Bullying no part of healthy online debate
EACH day, our moderators go through hundreds of comments.
Their goal is to encourage healthy debate on local, state and national issues.
The rules for them are pretty simple.
We can't approve defamatory comments.
We don't allow those commenting to abuse one another.
But day after day, some people just don't seem to get the message.
Put simply, they play the man (or woman) not the ball.
Bullying on social media is already a national problem.
We don't want it on our websites.
- Comments should be relevant to the issues.
- No offensive, defamatory, obscene, misleading or threatening language will be tolerated.
- Comments containing swear words, abbreviated swear words or implied swear words will either be edited or removed.
- Comments should not be used for self promotion or spamming purposes.
- Users should refrain from personal criticism of others. Please be mindful of the right of other people to voice opinions different to your own. If you find that you disagree with someone, engage them in a constructive debate, not an aggressive argument.
- The editors retain the right to edit, remove or freeze comments at their own discretion. These decisions do not hide an agenda and are made sparingly.
So play by the rules and your comments are more likely to be approved.
As I said, we want to encourage debate. We are keen for a two-way conversation on news.
But we also have to play within the rules of Australian law.
That includes not allowing posts that vilify people because of their race, religion, sexuality or gender.
So comments saying all Muslims are terrorists - or words to that effect - won't be approved.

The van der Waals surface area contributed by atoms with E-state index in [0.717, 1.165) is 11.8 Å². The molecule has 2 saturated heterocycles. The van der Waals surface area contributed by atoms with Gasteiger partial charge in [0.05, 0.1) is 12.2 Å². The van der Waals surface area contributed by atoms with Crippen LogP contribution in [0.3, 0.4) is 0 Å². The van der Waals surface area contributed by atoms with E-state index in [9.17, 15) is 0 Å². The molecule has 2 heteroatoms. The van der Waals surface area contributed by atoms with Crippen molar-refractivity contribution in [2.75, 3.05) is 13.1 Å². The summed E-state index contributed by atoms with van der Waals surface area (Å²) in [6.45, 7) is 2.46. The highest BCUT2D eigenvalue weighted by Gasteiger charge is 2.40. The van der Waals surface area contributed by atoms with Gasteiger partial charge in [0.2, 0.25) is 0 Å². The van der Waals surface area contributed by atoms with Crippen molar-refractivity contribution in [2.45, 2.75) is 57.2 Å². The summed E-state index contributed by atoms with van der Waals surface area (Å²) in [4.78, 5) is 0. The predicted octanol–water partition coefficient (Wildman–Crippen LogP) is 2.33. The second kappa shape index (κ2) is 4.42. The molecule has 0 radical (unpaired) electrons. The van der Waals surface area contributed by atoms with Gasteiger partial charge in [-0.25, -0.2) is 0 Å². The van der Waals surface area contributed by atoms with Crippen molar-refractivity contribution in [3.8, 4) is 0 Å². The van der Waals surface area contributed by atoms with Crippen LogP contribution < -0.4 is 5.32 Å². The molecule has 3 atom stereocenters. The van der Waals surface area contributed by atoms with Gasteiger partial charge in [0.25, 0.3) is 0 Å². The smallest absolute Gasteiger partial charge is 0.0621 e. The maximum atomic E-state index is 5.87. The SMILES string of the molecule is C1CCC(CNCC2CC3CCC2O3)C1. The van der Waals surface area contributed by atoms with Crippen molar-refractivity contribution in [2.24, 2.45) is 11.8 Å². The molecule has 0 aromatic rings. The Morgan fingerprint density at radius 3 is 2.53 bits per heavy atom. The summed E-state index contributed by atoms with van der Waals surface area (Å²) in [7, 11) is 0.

Nor will we approve comments attacking gay people or those in the indigenous community.
We respect that there are a variety of viewpoints on gay marriage, immigration, Islam, and the like.
We're happy to allow healthy debate on those issues.
But we won't break the law or allow attacks on people.
So if your comment is not approved, why not try reposting without the abuse. Reasoned argument and logic backed up by facts will always impress more than personal attacks.
Personal attacks are never a formula for healthy debate anywhere - that's why such comments won't get the green light.
If we slip up and approve such a comment (as we will with the many comments that are moderated each day), let us know just by reporting the comment.
Flagged comments go to the top of our queue so we can quickly remove them - or if we don't believe they breach our guidelines - let them stay.
Remember, our goal is to encourage healthy debate - a community conversation where everyone can feel confident to contribute without being attacked for just having a viewpoint.
Mark Furler is group digital editor with oversight of regional websites from Mackay to Coffs Harbour.